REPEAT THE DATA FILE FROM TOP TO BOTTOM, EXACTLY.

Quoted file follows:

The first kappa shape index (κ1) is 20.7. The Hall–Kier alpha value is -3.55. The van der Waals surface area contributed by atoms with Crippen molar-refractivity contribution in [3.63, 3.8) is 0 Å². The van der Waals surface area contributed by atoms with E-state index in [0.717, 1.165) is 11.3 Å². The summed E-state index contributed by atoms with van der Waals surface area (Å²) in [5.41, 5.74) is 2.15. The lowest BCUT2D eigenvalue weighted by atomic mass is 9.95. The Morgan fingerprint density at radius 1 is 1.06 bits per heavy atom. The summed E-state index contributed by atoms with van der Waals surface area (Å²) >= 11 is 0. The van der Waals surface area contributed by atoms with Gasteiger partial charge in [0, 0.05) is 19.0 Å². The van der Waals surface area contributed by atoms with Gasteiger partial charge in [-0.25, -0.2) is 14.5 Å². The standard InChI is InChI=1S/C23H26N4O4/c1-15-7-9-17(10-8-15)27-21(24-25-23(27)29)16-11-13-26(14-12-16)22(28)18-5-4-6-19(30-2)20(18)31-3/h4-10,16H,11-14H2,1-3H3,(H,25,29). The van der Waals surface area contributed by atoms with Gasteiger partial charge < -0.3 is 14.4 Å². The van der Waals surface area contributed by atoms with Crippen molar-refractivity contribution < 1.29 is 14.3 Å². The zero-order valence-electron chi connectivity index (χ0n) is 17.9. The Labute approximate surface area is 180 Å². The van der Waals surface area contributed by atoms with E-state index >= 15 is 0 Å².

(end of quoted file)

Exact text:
The first kappa shape index (κ1) is 20.7. The Hall–Kier alpha value is -3.55. The van der Waals surface area contributed by atoms with Crippen molar-refractivity contribution in [3.63, 3.8) is 0 Å². The van der Waals surface area contributed by atoms with E-state index in [0.717, 1.165) is 11.3 Å². The summed E-state index contributed by atoms with van der Waals surface area (Å²) in [5.41, 5.74) is 2.15. The lowest BCUT2D eigenvalue weighted by atomic mass is 9.95. The Morgan fingerprint density at radius 1 is 1.06 bits per heavy atom. The summed E-state index contributed by atoms with van der Waals surface area (Å²) >= 11 is 0. The van der Waals surface area contributed by atoms with Gasteiger partial charge in [0, 0.05) is 19.0 Å². The van der Waals surface area contributed by atoms with Gasteiger partial charge in [-0.25, -0.2) is 14.5 Å². The standard InChI is InChI=1S/C23H26N4O4/c1-15-7-9-17(10-8-15)27-21(24-25-23(27)29)16-11-13-26(14-12-16)22(28)18-5-4-6-19(30-2)20(18)31-3/h4-10,16H,11-14H2,1-3H3,(H,25,29). The van der Waals surface area contributed by atoms with Gasteiger partial charge < -0.3 is 14.4 Å². The van der Waals surface area contributed by atoms with Crippen molar-refractivity contribution < 1.29 is 14.3 Å². The zero-order valence-electron chi connectivity index (χ0n) is 17.9. The Labute approximate surface area is 180 Å². The van der Waals surface area contributed by atoms with E-state index >= 15 is 0 Å².